Hands on

 作者:慎镨堂     |      日期:2019-03-07 01:06:05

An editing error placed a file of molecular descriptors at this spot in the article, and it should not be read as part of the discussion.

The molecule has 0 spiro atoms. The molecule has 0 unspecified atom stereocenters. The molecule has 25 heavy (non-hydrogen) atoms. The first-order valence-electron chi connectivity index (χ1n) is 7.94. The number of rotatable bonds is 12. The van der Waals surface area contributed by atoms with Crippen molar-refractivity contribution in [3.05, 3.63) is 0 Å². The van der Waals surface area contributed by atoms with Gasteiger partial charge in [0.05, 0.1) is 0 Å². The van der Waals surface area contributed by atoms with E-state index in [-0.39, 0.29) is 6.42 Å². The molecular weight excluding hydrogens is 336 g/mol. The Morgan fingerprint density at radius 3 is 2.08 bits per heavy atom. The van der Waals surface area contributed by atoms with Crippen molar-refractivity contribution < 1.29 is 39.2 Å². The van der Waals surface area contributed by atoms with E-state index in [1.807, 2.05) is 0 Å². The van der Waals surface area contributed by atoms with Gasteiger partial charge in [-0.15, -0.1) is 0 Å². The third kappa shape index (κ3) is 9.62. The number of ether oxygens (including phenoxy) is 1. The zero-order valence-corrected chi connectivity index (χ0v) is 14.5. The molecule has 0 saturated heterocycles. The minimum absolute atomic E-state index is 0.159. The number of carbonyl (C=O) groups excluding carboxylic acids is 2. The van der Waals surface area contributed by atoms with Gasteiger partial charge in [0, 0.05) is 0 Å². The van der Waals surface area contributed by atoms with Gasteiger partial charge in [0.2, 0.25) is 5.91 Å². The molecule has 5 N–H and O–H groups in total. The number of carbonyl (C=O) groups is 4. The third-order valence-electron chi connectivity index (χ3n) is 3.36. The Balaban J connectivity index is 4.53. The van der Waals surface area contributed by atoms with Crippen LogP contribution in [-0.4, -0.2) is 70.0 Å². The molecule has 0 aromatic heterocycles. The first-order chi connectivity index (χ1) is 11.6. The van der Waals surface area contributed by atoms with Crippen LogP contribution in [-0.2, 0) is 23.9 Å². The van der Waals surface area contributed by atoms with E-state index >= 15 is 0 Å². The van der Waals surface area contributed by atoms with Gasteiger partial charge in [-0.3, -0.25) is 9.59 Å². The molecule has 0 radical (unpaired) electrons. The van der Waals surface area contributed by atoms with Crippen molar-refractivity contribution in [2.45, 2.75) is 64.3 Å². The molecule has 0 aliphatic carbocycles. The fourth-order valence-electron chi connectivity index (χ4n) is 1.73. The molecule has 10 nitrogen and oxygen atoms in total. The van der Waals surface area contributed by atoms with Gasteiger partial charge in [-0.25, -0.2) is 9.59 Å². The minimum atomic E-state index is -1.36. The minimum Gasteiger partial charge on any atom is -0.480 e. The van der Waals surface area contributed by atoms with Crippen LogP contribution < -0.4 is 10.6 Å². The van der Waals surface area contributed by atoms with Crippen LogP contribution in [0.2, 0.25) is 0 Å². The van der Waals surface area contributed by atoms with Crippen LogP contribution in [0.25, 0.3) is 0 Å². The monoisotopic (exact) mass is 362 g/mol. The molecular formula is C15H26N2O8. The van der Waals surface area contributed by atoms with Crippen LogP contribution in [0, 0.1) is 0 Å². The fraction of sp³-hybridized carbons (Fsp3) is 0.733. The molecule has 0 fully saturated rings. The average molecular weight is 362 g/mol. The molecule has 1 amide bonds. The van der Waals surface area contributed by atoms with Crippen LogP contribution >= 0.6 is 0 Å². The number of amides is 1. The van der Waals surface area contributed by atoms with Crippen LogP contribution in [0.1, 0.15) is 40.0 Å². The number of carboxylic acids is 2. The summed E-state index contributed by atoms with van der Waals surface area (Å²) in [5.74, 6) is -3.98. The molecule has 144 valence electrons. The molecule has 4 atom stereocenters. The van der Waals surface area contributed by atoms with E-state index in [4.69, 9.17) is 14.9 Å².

By Duncan Graham-Rowe ITS arm twitched to life for the first time last week, and shortly afterwards reached out and screwed a nut onto a bolt. The first performance of NASA’s Robonaut may not seem earth-shattering, but this robotic mechanic is headed for the big time—potentially making craft like the International Space Station a safer place. Designed to be as human-like as possible, Robonaut will be controlled by telepresence—it will mimic the movements made by an astronaut who remains safely ensconced within a spacecraft. As the astronaut reaches out an arm, so does the robot. And if the human starts twisting a screwdriver, the robot should copy the action down to the slightest movement. The idea is to have a robot that responds to emergencies faster than the crew can. If something goes wrong, says Rob Ambrose, head of the robotic team at NASA’s Johnson Space Center in Houston, it can take several hours for a member of the crew to get into a spacesuit and equipment, and pre-breathe low pressure air for a spacewalk. By that time it could be too late. Within the next few days, the Robonaut team plans to have the robot’s head and neck and the other arm up and working, ready for a full upper-body test. Ambrose is confident that the group has already accomplished the most difficult part of the project: building the arm, which took them two and half years. “This is arguably the best robot arm ever built,” Ambrose claims. It’s not just the arm’s strength and dexterity that make it special, according to Ambrose. With more than 150 sensors and built-in controllers it “knows” precisely how much pressure to apply when handling objects, just like a human arm and hand. And it is being customised for space. Special padding incorporating Kevlar and Teflon renders Robonaut both bulletproof—since space junk will be a big threat—and fireproof. Robonaut was built to do anything that a person can do, and more. “It can even scratch that part of your back that you just can’t reach,” says Ambrose. This, he explains, is because each joint has as many degrees of freedom as the human body, including four fingers and an opposable thumb on each hand, making it dextrous enough to tie a pair of shoelaces. Tri Nguyen, a technology assessor at NASA Johnson, says that autonomous versions of Robonauts could one day be used as maintenance droids for uncrewed missions. The robot can use any of the specialist tools that have been developed for astronauts. And the telepresence system makes operating it as easy as doing the repairs yourself. The operator can use either dual monitors or a virtual reality display to see what the robot’s cameras see, while wearing a motion-sensitive body suit that provides control over where the droid goes. “The ultimate goal would be a totally visual system,” says Enrico Di Bernardo, a vision expert at Caltech in Pasadena, who has assisted NASA with the telepresence interface. Using gesture recognition, operators would be able to immerse themselves completely in the scene without needing to wear a special suit,